One of the biggest concerns related to water resources management is the financial cost associated with producing water and the affordability of water by consumers (GWP, 2011). It is expected that better service and access due to new management plans will bring a reduction in water losses and improvement of meter reading and water fee collection.
Many legislative acts and regulations exist related to water resources. The central acts that contribute to the legal framework of the water and sanitation sector include:
Current legislation, however, does not fully protect the groundwater resources from over-abstraction and pollution, and is not adequate in achieving proper sewage treatment standards (USACE, 2004).
In 2003, about 65 percent of the groundwater samples showed signs of microbiological contamination. Freshwater reserves are also affected by other types and sources of contamination. The nature of the geology and a deficient sewage collection and treatment system are contributing to groundwater contamination.
Over-abstraction of groundwater is already occurring on New Providence, where the greatest water demands of the country exist, causing saltwater intrusion. The aquifers are very shallow and are at great risk of becoming inundated with saline water even with a small rise in sea level due to climate change. Decreasing precipitation in some islands is also reducing freshwater availability. Natural disasters and severe weather, such as hurricanes, are probably the most threatening to the health of the freshwater reserves (USACE, 2004).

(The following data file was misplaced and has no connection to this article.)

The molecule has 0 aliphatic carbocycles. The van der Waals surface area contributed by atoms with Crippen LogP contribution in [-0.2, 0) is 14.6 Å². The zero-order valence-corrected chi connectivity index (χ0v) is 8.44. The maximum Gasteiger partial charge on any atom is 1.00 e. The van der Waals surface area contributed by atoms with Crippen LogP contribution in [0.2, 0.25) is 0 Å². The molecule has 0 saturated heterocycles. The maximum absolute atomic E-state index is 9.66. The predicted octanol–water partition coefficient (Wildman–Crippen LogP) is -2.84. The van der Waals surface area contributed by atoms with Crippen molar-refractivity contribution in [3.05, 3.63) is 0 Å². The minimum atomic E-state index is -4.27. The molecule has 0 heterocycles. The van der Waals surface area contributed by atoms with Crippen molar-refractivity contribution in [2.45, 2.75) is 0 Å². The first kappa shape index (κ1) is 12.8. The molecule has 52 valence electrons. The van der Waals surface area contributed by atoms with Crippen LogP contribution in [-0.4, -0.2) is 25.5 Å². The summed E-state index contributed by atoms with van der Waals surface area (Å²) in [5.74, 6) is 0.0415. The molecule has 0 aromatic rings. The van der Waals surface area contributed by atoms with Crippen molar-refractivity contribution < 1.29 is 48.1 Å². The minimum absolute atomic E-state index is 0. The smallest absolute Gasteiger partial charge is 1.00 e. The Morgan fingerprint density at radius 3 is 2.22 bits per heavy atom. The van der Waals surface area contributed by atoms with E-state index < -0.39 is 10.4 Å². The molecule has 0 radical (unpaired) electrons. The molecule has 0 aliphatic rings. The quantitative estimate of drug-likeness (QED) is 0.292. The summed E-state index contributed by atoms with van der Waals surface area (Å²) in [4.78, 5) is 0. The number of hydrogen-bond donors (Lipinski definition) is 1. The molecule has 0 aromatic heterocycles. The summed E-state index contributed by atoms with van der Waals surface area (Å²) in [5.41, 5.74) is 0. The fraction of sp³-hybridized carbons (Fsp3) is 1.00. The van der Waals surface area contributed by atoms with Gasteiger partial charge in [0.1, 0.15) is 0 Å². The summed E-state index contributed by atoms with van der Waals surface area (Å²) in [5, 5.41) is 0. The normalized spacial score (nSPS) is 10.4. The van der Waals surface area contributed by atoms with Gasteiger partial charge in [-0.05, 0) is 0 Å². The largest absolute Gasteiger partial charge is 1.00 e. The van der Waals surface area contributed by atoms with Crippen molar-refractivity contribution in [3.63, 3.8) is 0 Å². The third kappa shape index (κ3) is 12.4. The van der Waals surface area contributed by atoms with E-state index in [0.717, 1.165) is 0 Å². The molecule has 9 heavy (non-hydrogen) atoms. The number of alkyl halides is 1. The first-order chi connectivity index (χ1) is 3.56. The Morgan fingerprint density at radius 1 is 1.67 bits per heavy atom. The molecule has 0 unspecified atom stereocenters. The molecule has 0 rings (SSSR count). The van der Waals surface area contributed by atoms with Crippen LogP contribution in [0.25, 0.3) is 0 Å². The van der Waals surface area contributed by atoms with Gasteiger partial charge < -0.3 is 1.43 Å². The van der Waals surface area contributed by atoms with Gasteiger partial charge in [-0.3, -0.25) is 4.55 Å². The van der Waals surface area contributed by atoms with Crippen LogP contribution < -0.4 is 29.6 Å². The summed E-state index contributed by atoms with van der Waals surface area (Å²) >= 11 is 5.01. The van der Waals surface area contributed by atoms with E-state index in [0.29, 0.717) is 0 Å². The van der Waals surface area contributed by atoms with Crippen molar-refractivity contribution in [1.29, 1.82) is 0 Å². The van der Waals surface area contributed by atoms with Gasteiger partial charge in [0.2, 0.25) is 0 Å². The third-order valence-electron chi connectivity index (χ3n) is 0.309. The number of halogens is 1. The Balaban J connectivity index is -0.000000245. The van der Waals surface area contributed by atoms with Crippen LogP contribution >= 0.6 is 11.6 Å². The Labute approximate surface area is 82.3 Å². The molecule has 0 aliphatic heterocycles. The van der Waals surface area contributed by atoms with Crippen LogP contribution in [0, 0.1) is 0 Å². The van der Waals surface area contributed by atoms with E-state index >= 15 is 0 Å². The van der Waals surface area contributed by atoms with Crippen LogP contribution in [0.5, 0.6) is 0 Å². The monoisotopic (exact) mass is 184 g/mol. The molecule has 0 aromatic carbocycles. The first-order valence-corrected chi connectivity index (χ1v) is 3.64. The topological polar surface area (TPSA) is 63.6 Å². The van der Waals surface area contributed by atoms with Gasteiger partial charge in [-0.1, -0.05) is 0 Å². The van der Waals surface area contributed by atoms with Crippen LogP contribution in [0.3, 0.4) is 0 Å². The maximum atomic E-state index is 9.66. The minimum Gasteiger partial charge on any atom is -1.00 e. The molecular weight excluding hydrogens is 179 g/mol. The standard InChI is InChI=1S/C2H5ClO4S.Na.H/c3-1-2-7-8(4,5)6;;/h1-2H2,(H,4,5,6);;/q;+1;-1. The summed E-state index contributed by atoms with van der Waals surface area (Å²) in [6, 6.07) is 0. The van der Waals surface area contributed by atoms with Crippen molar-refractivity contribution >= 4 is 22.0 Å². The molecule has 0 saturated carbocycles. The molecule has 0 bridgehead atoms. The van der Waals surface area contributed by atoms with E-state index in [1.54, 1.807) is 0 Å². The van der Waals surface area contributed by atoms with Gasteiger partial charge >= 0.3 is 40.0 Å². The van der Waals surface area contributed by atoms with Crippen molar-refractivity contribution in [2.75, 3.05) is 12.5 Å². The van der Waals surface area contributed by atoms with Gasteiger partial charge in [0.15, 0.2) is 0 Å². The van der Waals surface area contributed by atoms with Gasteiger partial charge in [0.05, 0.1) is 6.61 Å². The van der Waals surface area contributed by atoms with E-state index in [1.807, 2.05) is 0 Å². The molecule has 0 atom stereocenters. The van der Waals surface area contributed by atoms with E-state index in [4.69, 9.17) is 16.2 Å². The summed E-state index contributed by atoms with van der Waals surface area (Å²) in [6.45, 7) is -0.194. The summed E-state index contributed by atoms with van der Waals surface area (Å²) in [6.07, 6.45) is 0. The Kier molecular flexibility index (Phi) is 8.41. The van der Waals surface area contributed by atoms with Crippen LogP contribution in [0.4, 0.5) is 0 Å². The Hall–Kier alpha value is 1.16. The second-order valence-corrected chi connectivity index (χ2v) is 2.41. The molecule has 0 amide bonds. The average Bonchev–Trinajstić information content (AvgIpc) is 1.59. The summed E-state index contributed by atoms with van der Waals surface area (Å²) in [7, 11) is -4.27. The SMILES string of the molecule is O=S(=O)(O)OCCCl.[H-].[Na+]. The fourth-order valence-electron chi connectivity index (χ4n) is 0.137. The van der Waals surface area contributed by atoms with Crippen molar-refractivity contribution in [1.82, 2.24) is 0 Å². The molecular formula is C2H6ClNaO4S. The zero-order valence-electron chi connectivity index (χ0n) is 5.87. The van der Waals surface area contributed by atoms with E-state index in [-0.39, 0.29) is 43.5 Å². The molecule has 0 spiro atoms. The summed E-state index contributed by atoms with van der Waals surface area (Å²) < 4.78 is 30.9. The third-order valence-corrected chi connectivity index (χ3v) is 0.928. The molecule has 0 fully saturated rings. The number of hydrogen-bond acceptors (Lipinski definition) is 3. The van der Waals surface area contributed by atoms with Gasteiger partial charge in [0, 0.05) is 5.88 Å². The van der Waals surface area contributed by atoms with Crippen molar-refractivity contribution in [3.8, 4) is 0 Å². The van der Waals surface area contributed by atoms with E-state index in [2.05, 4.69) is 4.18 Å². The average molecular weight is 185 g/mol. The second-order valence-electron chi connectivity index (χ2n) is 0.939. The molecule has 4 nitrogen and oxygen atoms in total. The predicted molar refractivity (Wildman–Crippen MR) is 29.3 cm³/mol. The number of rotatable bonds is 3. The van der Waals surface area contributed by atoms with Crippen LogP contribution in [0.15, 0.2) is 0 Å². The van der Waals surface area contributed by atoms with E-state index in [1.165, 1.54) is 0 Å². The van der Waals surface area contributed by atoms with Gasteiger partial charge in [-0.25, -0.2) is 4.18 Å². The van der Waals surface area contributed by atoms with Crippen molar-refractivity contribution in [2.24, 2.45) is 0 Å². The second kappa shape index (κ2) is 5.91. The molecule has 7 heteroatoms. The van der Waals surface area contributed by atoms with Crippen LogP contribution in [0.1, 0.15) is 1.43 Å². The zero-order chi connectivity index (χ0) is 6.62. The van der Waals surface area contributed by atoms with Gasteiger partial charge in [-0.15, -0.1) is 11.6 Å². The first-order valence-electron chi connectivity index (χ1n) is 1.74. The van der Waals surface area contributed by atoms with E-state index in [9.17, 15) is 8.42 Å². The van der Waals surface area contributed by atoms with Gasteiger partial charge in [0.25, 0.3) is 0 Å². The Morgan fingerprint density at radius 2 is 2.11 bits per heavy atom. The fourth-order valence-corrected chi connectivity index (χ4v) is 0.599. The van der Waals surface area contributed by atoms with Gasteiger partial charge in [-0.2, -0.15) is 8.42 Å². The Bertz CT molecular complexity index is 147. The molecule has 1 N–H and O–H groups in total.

The demand of water for industry, agriculture, and population are estimated to increase in the following years. The water resources of the Bahamas are in a dangerous position, threatened by over-abstraction, misuse and pollution. The need to improve the management of water resources has become more and more urgent as issues become more complex (GWP, 2011).
Cant, R. The water resources of Bahamas.
GWP. 2011. IWRM planning process. The Bahamas experience. Global Water Partnership.
ICF Consulting. The Bahamas national report integrating management of watersheds and coastal areas in small island developing stated (SIDS) of the Caribbean.
IICA. 1989. Agricultural services development project. Annex 3: Development of irrigation projects in the Bahamas; Annex 4: Marketing of agricultural produce in the Bahamas; Annex 5: Environmental issues of the Bahamas. Inter-American Institute for Cooperation in Agriculture.
OAS. 2005. The Bahamas. Organization of American States.
The Bahamas Weekly. 2015. Bahamian women in agriculture.
UNEP. 2001. Integrating watershed and coastal areas management in small developing states of the Caribbean. United Nations Environment Programme.
USACE. 2004. Water resources assessment of the Bahamas. US Army Corps of Engineers.
WSC. 2012. Water resources management: vulnerability of coastal aquifers to climate change & human effects (UNESCO-Graphic). Water and Sewerage Corporation.
WSC. 2015. Website. Water and Sewerage Corporation.